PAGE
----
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From Bio Journal - November 2015


This month's news trend: GMOs in South Korea; Move to stricter labeling fizzles out

On the day that the UN has designated World Food day, 16 October 2015, a South Korean Citizens Organization, the Solidarity Movement for Life and Opposition to GMOs, and a Japanese citizens organization held a protest rally in front of the building in which Monsanto Korea has its offices. As rallies such as this are restricted in South Korea, the event was held nominally as a press conference. This day has also been designated by Consumers International as the day for not eating synthetic seasoning agents, and gAnti-Monsanto Dayh protest rallies have been held on this day in South Korea for the past five years.

The themes of the speeches at the meeting held after the rally were the food labeling issue and GM rice. At the beginning of 2015, the Hankyoreh Newspaper reported on a move to amend the GM food labeling regulations by abolishing the limitation of labeling to the top five ingredients and making the permissible contamination rate by GMOs stricter by reducing it from the current three percent to one percent. The South Korean Ministry of Food and Drug Safety has considered this proposal, but there are reports that at present the move has fizzled out.

The commercial cultivation of the GM rice varieties developed by the South Korean Ministry of Agriculture, Food and Rural Affairsf association of enterprises for GM crop commercialization is also beginning to take on a more realistic aspect. The first variety scheduled to appear is a GM rice that produces an ingredient for cosmetics. It is being stressed that this is gnot for consumptionh and there appears to be a strong desire to get this first developed-in-Korea GM crop cultivation underway. Further varieties that are preparing for application are two rice varieties for the prevention of diabetes and heart disease, a virus-resistant chili pepper, and a herbicide-resistant lawn.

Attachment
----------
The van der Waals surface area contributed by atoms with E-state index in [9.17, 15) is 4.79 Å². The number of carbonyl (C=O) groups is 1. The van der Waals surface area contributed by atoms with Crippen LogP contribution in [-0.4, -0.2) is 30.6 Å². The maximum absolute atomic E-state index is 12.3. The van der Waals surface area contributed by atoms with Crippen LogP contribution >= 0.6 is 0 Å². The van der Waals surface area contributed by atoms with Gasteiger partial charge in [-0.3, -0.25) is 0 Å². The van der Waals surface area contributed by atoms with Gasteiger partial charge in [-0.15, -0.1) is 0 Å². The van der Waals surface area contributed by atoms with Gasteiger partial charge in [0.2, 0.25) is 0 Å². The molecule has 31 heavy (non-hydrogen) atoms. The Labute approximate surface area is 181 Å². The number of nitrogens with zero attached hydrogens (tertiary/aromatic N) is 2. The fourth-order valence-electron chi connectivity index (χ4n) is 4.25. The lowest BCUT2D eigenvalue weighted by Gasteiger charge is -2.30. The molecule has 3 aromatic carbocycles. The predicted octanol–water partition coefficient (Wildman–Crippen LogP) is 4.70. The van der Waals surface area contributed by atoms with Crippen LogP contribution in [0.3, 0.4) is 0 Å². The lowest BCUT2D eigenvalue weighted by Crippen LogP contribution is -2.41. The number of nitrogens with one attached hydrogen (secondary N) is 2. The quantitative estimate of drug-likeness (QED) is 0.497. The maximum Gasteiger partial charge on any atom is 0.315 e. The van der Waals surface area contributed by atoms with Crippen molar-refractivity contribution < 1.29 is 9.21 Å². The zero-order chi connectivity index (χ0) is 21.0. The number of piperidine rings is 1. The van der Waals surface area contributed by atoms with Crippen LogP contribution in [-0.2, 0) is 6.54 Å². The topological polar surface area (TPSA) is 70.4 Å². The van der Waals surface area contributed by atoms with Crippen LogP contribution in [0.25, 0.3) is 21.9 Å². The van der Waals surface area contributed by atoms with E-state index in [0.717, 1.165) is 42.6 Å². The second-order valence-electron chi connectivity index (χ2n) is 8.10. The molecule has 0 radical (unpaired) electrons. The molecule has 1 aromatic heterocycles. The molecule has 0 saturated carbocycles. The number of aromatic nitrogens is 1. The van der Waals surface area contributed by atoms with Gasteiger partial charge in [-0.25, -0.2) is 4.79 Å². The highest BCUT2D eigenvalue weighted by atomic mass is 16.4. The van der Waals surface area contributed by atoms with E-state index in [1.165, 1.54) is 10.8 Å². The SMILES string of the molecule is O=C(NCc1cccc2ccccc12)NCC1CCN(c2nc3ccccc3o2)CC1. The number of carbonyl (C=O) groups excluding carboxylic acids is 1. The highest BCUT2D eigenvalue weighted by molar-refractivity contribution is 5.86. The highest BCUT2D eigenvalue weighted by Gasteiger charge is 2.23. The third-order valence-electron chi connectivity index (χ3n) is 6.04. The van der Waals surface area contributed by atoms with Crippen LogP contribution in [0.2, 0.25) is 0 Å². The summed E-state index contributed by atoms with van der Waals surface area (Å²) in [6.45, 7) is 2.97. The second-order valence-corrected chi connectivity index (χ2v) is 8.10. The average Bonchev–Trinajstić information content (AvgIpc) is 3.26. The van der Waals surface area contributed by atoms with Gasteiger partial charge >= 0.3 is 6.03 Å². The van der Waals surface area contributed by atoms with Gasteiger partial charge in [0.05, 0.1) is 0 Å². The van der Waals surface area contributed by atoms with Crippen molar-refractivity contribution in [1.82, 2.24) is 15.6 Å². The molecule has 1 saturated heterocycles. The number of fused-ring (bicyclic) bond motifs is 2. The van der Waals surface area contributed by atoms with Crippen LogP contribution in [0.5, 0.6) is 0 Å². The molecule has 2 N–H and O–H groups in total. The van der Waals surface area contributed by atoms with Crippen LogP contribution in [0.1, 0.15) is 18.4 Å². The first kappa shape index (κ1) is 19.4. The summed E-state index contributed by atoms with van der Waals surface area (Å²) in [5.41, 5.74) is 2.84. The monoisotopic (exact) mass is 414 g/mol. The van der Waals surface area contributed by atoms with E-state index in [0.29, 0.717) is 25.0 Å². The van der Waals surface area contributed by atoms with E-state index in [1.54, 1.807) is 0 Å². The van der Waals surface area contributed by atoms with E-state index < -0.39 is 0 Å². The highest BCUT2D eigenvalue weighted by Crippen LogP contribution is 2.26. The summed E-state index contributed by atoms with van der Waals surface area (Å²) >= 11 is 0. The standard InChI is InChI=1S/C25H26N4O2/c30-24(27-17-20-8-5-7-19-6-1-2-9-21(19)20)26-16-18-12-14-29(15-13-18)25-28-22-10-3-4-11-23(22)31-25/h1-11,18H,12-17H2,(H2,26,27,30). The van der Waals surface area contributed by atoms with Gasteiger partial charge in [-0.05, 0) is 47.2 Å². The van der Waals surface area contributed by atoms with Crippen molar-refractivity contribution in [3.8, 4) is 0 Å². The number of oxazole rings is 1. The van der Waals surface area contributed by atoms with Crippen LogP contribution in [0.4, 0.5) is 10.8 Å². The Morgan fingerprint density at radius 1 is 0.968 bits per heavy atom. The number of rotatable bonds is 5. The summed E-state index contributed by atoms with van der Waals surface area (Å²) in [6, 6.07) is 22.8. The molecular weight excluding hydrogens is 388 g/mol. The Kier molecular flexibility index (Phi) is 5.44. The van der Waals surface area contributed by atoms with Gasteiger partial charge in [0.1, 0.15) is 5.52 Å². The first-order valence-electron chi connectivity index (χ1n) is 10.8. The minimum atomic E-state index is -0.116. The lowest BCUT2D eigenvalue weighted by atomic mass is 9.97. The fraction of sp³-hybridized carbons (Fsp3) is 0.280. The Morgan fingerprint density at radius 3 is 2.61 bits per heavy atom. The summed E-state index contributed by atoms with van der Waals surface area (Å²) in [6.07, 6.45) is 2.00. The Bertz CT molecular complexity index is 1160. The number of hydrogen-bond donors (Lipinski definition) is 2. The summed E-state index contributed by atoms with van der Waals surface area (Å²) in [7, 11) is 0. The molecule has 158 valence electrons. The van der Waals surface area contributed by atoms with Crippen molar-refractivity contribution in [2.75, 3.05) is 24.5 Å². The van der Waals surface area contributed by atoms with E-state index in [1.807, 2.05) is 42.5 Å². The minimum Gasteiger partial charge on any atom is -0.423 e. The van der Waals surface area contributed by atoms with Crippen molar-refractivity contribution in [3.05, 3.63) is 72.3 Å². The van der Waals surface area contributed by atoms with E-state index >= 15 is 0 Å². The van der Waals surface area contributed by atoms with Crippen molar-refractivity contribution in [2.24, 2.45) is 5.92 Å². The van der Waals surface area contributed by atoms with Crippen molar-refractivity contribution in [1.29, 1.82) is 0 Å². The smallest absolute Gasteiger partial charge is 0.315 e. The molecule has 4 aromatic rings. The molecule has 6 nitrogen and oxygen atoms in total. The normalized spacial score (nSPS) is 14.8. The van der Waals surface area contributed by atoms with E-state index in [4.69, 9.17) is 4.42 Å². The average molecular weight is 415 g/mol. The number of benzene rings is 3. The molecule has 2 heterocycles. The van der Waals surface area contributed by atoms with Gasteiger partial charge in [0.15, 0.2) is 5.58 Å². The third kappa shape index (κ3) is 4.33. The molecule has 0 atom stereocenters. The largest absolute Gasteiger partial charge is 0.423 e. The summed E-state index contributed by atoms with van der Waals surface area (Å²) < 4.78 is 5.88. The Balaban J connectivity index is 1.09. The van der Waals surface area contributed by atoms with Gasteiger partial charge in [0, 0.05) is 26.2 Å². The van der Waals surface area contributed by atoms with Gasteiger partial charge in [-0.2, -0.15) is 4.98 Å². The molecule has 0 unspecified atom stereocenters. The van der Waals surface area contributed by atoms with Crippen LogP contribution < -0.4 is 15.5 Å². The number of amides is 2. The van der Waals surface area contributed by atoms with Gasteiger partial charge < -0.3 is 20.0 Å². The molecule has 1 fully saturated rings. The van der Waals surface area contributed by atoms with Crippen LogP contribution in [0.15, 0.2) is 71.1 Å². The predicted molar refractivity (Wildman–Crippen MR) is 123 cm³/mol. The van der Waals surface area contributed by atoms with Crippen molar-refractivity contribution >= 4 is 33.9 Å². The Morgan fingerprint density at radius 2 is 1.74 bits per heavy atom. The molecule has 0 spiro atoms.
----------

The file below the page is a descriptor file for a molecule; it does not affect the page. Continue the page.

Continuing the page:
Food Safety Commission view: Trend for reduced anxiety over GM food

At a meeting with the press for an exchange of views on 2 October 2015, the deputy director-general of the secretariat of the Food Safety Commission, Isao Tojo, gave a report entitled gConcerning Heath Assessment of GM Foods,h in which he stated that gThe trend is for reduced consumer anxiety over GM food.h (Nikkei Biotech, 2015/10/07)






Screening of acrylamide-reduced potato to continue

The GM food specialist investigation panel of the Food Safety Commission deliberated the acrylamide-reduced and bruised potato black-spot-reduced potatoes on 28 September 2015. In experiments using artificial gastric fluids and intestinal fluids, the protein produced by the inserted gene was digested by the gastric fluids in less than 30 seconds, but even after 360 minutes was not digested by the intestinal fluids. This problem became clear at the meeting held in January this year. Several other problems were also pointed out, such as the fact that three types of antibiotic resistant genes have also been used, of which the ampicillin and chloramphenicol resistant genes finally drop out, but the kanamycin resistant gene remains. These problems were not resolved at this meeting and deliberations are scheduled to resume at the next meeting.





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